Archive for the ‘CutterRouter’ Category

CNC Fabric Cutterhead Prototyping: More Torque (Less Speed)

Monday, September 21st, 2020

The previous cutterhead prototype from about a year ago that used a tattoo gun motor reciprocated the blade at a high speed and cut the fabric well, but stalled easily in the foam spoilboard. I needed more torque and I was hoping I could get by with less speed.

micro gearmotor

And now I remember how I stumbled across the idea to use a tattoo gun motor — Nick Poole’s SparkFun post on building a tattoo gun from one of their cute widdle gearmotors, which are available in a wide range of gear ratios and output speeds. So when the tattoo motor didn’t have enough torque, I ordered two different speeds of the micro gearmotors from SparkFun, following Nick’s path of innovation.

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Prototyping a CNC Fabric Cutterhead

Sunday, September 20th, 2020

If I’m going to try to develop a CNC fabric cutter, it’s going to be called the CutterRouter.

There, got that out of the way.

If I’m going to try to develop a CNC fabric cutter, at least the prototype and ideally the final version will use all commodity components plus easily-fabbed parts (3D printing, lasercutting, easy woodworking with common shop tools and not requiring a high degree of accuracy). The self-imposed choice of commodity components makes me want to use a readily-available X-ACTO® blade as the knife.

If I’m going to try to develop a CNC fabric cutter, I want to develop a working prototype cutterhead first. It’s the only part of a CNC fabric cutter that’s significantly different than a 3D printer or mill. So if a cutterhead can be made to work, the rest is easy; if it can’t be made to work, the rest is moot.

prototype reciprocating-blade cutterhead

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CNC Fabric Cutting

Saturday, September 19th, 2020

Surely by now the sewn-product industry has CNC fabric cutting?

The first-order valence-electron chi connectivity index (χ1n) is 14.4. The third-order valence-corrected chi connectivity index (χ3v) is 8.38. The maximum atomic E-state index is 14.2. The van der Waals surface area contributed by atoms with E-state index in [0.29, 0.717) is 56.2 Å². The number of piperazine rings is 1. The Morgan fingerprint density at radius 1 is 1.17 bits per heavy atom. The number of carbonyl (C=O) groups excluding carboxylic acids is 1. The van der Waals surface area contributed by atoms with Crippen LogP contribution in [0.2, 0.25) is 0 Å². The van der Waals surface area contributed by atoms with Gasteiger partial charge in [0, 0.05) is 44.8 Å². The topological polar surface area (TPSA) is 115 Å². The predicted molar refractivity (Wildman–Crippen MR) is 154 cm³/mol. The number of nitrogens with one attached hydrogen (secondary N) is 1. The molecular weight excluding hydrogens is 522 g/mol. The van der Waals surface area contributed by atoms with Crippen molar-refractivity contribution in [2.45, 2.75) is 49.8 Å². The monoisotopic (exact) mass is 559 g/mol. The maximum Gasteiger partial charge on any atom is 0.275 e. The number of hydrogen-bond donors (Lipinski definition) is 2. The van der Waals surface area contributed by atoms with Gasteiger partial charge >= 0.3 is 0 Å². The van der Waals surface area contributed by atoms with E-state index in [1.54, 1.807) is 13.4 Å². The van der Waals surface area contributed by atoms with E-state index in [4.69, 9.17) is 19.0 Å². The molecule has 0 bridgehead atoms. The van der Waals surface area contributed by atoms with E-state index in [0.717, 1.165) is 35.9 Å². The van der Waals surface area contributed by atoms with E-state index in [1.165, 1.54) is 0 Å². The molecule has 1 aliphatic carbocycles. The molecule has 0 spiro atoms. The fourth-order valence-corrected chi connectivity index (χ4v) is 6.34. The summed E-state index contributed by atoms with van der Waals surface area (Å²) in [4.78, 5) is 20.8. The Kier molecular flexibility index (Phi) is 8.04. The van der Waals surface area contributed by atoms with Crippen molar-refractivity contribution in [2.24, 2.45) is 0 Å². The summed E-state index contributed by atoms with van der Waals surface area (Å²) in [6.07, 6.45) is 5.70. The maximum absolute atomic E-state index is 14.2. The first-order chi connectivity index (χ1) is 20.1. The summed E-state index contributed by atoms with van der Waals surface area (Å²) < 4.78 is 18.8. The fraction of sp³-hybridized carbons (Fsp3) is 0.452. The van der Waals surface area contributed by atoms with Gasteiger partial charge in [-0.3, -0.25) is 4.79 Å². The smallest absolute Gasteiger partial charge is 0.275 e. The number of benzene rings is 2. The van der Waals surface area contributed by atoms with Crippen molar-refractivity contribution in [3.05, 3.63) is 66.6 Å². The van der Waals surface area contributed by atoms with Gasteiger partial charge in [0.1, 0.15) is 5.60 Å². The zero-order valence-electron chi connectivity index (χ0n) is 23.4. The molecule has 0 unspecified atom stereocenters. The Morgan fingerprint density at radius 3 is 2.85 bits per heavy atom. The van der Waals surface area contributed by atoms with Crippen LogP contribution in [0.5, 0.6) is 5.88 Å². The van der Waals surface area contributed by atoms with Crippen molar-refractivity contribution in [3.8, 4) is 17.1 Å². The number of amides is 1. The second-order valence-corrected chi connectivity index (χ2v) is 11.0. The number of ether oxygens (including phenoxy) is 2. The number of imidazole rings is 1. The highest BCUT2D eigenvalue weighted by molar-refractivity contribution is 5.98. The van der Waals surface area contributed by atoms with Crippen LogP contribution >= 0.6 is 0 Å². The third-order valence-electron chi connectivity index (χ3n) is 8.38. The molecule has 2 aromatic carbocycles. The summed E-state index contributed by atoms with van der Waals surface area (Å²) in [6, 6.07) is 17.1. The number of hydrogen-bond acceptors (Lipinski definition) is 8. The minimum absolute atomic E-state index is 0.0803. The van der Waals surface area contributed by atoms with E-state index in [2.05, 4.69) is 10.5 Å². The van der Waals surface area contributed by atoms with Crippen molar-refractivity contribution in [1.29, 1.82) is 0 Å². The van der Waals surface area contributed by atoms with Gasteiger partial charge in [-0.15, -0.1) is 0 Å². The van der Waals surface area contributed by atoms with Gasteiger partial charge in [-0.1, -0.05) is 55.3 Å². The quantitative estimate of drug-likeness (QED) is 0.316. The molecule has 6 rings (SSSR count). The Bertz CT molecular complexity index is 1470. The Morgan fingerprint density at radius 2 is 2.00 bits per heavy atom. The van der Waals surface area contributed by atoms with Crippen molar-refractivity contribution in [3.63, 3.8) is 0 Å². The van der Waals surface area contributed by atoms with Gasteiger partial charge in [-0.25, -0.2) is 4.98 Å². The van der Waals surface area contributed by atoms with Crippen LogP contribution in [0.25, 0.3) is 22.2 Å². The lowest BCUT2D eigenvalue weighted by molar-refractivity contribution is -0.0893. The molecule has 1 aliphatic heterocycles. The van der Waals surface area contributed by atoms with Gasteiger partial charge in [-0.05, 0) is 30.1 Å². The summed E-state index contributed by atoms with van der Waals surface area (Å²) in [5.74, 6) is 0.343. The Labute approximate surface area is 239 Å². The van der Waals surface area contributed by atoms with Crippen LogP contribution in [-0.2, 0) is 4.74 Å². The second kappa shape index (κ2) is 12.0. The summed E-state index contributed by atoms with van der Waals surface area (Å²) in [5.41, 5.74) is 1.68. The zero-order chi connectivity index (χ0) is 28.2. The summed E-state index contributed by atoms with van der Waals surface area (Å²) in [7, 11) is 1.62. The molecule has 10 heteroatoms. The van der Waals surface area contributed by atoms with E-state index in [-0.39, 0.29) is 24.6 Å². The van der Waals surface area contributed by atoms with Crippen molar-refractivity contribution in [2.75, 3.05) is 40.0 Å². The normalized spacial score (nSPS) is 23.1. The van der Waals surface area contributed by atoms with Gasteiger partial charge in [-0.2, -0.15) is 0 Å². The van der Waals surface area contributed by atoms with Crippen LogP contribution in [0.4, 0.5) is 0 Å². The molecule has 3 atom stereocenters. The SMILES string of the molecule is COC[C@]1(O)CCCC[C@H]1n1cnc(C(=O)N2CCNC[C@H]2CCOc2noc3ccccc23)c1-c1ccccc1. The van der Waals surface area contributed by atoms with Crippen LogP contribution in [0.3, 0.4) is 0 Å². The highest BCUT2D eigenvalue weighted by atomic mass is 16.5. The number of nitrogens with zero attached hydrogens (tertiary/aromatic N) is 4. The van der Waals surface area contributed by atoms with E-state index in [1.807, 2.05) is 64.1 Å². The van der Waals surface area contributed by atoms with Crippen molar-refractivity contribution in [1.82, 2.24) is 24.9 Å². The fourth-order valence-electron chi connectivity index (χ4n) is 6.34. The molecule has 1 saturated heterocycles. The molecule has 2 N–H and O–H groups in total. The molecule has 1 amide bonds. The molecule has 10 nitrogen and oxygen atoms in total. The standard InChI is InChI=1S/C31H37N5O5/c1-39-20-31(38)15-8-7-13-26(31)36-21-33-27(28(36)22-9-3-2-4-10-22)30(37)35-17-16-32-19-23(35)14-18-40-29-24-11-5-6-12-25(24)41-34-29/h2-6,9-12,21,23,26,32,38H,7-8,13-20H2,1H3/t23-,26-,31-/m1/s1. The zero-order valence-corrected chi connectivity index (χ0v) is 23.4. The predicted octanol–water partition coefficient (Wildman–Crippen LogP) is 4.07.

Yes, but I don’t know much about it and my acquaintances haven’t worked at places that use it. What I’ve been able to find appears to start around $30-40K for a fairly short table, with extensions available. That entry pricing only makes sense for a fairly high volume of product.

Could we do better, and is there a market for it if we could?

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How Fabric Is Cut for Product Development and Made-to-Measure Production

Friday, September 18th, 2020

In the sewn-product industry, product development can have a rapid-iteration phase that would be familiar to anyone in hardware or software development. Whether it’s testing the fit and strength of a new backpack or checking the fit and appearance of a garment on the fit model, a single prototype at a time may be made and revised weekly, daily, or even more often.

In the garment industry, “made to measure” refers to clothing whose pattern is made from measurements of the individual wearer and then either drafted algorithmically or pieced together from library parts for each possible value of each collected measurement.

In product development and in made-to-measure production, a number of factors of fabric cutting are different than in mass production:

  • The manufacturer or producer may be making a single quantity, certainly only a small quantity.
  • The manufacturer or producer is unlikely to be making multiple sizes at the same time.
  • The above factors rule out the long markers used in mass production.
  • The above factors rule out lay-ups of many plies of fabric.
  • The manufacturer or producer may not even have a marker — pattern pieces might be hand-drafted and on separate pieces of paper or oaktag (card stock).

I can’t speak definitely about every possible cutting scenario in product development and made-to-measure production, but I can cover common cases.

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How Fabric Is Cut in Industry

Thursday, September 17th, 2020

Eastman Class 134 rotary fabric cutter

I volunteer in the sorting room at my local thrift store about once a week and a few years ago, one of the guys who processes electronics and appliances showed me this thing out on the sales floor and asked whether I knew what it was. Pizza cutter? Linoleum cutter? Don’t know; but it’s a beautiful piece of machinery, so I bought it.

By the time I left the store that night, we’d figured out together that it was a fabric cutter. And as it happens, by now I know a lot more about the topic than I did then.

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